By Victor Guerra (@warvictorious)
Ask these questions to some kids and compare their answers to yours.
In 2000, “prime-time” TV content was mandatory topic of conversation next day. Today, while traditional TV viewing rates are still high, there is evidence that TV is loosing track with younger audiences: 18-24 year-olds in 2014 are viewing less TV year-over-year in almost 12%!
Don’t get me wrong, TV is still important and far to be dead; but it has lost its sovereignty with youth.
On the contrary, Marketing theory (books, business cases, seminars, etc.) as well as many agencies and marketing departments are still operating as they were 15 years ago.
If you studied marketing 10 years ago, you learned it from an environment were:
- Facebook had 1 million monthly users (versus 1.23 billion in 2013)
- There was no Twitter, no flickr, no Spotify, no foursquare, no Instagram, no Google+, no Pinterest, no Vine.
- Google did not own YouTube, it was an start-up from 3 former PayPal’s employees.
My own experience
In 1999, I worked for the first time in a web page. It was a very strange meeting: A couple of guys from IT, and two external folks looking at each other (a photograph and a designer). The challenge: To build a website for a national soccer tournament sponsored by us. It was very time-consuming and frustrating to take care of every single detail while page-visits were insignificant compared with our media’s ratings.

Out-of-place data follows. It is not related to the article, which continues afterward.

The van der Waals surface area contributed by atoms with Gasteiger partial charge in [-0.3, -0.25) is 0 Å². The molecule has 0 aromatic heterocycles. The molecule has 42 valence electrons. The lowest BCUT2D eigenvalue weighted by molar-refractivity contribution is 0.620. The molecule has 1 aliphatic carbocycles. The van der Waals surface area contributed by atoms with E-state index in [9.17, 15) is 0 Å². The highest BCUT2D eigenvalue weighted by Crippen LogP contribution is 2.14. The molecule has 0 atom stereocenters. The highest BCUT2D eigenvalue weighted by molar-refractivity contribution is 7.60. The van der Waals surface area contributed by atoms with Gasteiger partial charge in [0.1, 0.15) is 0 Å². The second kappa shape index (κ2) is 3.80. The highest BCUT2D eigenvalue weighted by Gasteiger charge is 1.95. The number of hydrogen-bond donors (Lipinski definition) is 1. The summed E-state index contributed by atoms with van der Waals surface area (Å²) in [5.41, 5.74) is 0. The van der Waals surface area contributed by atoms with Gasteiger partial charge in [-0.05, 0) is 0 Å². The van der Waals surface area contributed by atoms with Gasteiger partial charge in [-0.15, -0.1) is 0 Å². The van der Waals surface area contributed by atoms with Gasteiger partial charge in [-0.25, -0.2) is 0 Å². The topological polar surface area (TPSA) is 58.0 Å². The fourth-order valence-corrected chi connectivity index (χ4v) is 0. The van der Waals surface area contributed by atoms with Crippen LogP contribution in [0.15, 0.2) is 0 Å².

Ten years later, working as the head of a Market Research team, one young associate came by and proposed an experiment. She would create a fictional personal page in Facebook with a very specific profile to attract our brand’s target audience, and would use it to understand these people’s lives, values and dreams. It was an awesome project! We were able to start conversations and to find insights for advertising campaigns and promotions. This time there were researchers, advertisers and brand managers behind the effort.
The speed of change in this topic, and the clutter of information about it online can certainly overwhelm anyone. And while you can and should learn by doing it yourself, being a marketing professional requires learning from the experts themselves.
That is why I enrolled in McGill’s School of Continued Education. #CBUS111
What are you doing to update your knowledge?